A persistent SQLite for the Web

Photo by Alexander Sinn on Unsplash

WebSQL left the Web a while ago, but WebAssembly brought it back, as nothing on the Web is as simple, yet powerful, as this wonderful Open Source project.

This post summarizes my idea behind sqlite-worker, a module that brings sql.js in Web pages and/or workers, and persists through the only option we have these days: IndexedDB.

A quick recap

”, said nobody ever, and the reason is simple:

  • the API is everything but straight forward (low-level is the excuse)
  • querying it makes little sense, as it cannot do much, compared to
  • but hey, it can store blobs (not everywhere) and buffers (bingo!)

The community, myself included, has never been too happy about the choice made, and while reasons for dropping made sense, nothing ever filled that gap … until recent days, where or programs could target , and could run everywhere, most importantly, on the Web.

Connecting the dots

So, there is this project, which brings to the Web, and there is IndexedDB, which can store the buffer exported by .

What are we missing then? Why are not all on board?

  • legacy browsers won’t work (but personally I wouldn’t care for PWAs, as legacy browsers don’t run PWAs neither)
  • is not persistent: it runs on RAM, it stores the DB on RAM too, but then it vanishes on each refresh. Amazing for a forever-running browser/runtime that never crashes, but pointless as persistent DB
  • (IMHO) is fun, but dealing with “” is less fun, so that projects such as sqlit-tag becomes the strawberry on top to keep it simple

Web or Workers

import {init, SQLiteWorker} from 'sqlite-worker';// direct bootstrap
// init({name: 'my-db'});
// Web Worker bootstrap
SQLiteWorker({name: 'my-db'}).then(async ({all, get, query}) => {
await query`CREATE TABLE IF NOT EXISTS todos (id INTEGER PRIMARY KEY, value TEXT)`;
const {total} = await get`SELECT COUNT(id) as total FROM todos`;
if (total < 1) {
console.log('Inserting some value');
await query`INSERT INTO todos (value) VALUES (${'a'})`;
await query`INSERT INTO todos (value) VALUES (${'b'})`;
await query`INSERT INTO todos (value) VALUES (${'c'})`;
}
console.log(await all`SELECT * FROM todos`);
});

With a few optional bootstrap properties, this project offers an extremely simple interface to deal with the database and perform these operations:

  • get a single row, instead of all of them
  • retrieve all rows, if any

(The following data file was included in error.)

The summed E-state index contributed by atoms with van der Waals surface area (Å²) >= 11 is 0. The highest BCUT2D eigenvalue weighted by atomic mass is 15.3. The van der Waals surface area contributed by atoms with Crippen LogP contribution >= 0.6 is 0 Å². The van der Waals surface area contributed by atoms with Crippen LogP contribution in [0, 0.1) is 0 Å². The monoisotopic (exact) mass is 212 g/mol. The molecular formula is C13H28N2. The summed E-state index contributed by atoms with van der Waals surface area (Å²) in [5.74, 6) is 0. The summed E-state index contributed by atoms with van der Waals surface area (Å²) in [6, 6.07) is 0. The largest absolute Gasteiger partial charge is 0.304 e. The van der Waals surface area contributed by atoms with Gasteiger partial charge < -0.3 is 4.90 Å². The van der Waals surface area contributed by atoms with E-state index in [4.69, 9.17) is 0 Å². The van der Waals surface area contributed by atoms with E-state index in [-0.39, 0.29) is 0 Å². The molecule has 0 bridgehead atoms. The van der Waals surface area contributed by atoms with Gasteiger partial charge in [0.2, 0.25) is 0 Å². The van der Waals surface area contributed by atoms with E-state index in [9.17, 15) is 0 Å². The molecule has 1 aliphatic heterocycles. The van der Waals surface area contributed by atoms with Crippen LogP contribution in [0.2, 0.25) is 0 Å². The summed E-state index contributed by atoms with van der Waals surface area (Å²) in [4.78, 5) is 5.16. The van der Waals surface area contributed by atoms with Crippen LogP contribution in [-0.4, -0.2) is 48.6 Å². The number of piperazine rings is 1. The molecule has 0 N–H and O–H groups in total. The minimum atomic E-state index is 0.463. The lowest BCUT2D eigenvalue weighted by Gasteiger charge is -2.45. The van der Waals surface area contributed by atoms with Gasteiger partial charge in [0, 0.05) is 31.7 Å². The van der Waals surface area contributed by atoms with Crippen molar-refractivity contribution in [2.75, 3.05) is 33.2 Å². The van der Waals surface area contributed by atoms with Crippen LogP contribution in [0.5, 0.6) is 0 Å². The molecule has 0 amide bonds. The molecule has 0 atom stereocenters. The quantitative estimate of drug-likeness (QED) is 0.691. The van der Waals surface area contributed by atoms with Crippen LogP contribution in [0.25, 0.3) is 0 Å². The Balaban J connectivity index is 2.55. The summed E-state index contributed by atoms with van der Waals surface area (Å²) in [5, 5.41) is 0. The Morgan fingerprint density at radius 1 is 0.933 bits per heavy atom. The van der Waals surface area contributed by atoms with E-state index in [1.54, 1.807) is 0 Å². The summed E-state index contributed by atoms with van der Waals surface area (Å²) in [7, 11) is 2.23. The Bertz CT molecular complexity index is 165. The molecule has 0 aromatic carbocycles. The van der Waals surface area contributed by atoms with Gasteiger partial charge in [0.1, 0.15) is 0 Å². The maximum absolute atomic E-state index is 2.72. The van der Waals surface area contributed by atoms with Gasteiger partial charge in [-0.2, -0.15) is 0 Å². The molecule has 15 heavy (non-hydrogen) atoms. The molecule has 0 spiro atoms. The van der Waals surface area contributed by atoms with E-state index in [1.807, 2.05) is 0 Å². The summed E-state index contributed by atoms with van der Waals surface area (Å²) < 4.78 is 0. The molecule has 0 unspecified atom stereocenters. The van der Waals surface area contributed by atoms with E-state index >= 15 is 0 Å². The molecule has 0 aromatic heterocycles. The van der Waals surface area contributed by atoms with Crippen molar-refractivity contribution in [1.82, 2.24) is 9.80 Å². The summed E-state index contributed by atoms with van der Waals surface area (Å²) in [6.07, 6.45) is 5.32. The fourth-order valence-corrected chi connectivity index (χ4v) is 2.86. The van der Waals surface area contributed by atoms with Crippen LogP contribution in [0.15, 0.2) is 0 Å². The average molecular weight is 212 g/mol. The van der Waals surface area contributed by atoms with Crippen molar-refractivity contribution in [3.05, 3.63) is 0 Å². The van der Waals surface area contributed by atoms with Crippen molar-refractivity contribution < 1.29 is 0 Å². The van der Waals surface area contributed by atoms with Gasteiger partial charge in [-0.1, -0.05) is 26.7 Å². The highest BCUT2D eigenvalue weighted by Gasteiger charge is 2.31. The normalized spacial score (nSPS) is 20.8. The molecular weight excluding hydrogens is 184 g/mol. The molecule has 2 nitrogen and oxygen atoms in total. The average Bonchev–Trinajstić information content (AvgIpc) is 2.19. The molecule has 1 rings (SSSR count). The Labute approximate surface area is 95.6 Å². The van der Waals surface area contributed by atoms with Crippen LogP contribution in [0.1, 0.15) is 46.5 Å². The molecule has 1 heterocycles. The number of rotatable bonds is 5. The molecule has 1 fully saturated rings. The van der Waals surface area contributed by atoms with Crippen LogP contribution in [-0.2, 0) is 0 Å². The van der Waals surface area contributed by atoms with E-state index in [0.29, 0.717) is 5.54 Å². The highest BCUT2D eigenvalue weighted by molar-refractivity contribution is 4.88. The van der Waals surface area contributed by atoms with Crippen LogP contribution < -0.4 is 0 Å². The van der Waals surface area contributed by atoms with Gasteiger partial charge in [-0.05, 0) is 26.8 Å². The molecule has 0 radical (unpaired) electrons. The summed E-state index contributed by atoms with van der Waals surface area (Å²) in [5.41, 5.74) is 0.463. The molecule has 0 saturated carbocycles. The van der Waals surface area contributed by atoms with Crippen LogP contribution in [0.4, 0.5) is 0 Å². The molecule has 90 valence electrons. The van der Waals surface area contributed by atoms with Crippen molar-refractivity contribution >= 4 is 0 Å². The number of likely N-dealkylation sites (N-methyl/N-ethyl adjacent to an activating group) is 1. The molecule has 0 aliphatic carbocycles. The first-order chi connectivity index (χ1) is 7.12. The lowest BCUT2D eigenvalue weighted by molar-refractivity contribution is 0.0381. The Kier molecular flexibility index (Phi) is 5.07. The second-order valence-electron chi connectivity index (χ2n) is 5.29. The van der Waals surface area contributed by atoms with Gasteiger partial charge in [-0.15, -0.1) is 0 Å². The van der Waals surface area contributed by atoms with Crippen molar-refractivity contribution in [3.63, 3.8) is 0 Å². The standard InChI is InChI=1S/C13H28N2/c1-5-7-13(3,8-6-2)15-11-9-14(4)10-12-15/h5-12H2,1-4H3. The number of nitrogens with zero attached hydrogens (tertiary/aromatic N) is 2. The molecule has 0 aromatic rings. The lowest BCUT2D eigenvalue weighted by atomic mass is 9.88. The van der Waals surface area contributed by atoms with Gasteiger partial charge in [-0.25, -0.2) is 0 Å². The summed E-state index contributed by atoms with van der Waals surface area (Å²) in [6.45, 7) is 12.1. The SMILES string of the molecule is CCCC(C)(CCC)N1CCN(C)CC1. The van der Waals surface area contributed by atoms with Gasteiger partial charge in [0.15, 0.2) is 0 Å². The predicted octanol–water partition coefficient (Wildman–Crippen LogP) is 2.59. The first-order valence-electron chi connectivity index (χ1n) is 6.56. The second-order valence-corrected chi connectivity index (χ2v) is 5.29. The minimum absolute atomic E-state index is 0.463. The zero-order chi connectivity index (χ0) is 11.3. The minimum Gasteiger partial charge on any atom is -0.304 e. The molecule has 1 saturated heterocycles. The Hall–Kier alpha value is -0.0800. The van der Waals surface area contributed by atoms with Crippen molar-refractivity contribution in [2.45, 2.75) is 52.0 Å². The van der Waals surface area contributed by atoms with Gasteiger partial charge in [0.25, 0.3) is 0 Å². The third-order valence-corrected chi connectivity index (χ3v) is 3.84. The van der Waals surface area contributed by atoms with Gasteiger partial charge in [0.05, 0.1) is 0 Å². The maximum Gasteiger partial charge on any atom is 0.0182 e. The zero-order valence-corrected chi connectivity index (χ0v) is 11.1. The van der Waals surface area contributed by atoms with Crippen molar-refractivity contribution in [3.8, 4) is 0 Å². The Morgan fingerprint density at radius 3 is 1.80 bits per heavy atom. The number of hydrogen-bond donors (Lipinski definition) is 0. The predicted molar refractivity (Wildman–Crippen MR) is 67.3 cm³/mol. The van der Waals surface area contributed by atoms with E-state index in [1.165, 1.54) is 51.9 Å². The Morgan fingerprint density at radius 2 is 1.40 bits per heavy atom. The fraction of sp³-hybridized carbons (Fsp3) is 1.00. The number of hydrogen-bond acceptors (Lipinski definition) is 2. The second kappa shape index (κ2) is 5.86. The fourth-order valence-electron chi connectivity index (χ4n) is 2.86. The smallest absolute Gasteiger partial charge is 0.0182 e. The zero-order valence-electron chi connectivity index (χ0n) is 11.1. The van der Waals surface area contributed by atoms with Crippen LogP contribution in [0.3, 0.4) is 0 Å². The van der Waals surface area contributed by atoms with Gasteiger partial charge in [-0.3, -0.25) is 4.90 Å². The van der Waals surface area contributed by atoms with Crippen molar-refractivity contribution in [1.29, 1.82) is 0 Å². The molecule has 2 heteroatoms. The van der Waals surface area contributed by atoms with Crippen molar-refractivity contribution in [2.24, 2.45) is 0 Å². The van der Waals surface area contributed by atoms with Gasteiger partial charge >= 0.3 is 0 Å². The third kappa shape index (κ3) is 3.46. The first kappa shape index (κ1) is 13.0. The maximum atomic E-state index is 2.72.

• query the db to , , or entries

All these helpers are that result into real bindings, so that all values passed to the query are always safely, and natively, escaped.

// the following operation
for (let i = 0; i < 3; i++)
query`INSERT INTO table VALUES (${i})`;
// will be the equivalent of this one
db.run('INSERT INTO table VALUES (?)', [0]);
db.run('INSERT INTO table VALUES (?)', [1]);
db.run('INSERT INTO table VALUES (?)', [2]);

Keep It Simple

The project runs on RAM, is very fast by default, and if it fails during a valid operation it’s likely due the device being out of RAM, so that while transactions are a must know and use, when it comes to databases, a fully virtual, memory based, database that works on a single client and uses such client’s resources, won’t likely blow, unless it’s too late (browser crashed, and so on).

Since these cases should be more than rare/edge, and a crashed browser tab won’t ever restore a transaction, I think we can start “” with this module, and see how many things we could do … here a few:

  • MATCH AGAINST queries, for FTS5 tables, to be able to search text content without needing exact input match
  • indexed, ordered, filtered, searches, without having on our way to manually do what was born to do
  • scale up to the allowed storage space, which is something WebSQL never offered, or better, it was limited by default to 5MB, scaling up to maximum 50MB on user permission and no more …

Here there is simplicity, performance, and freedom to use more space, respecting our users first, of course, but doing nothing different than what an IndexedDB could do already, in terms of storage, except, it’s much better.

How does it persist?

Well, as mentioned, , , and queries, performed via the query tag, schedule an update timer that tries to not bee too greedy on the IndexedDB side, but it eventually update the unique entry the storage uses, with the exported uint8 buffer.

Through the update callback, it is also possible to store remotely the latest version of the DB, so that users might erase its phone and have it back from where they’ve left, and everything else should be explained in the .

P.S. this module should work on Web Extensions too, but I might provide a database hook in the future to make it portable for literally any kind of storage, not just , but hey … I need you help me testing, and confirming, everything is fine ♥

Web, Mobile, IoT, and all JS things since 00's. Formerly JS engineer at @nokia, @facebook, @twitter.

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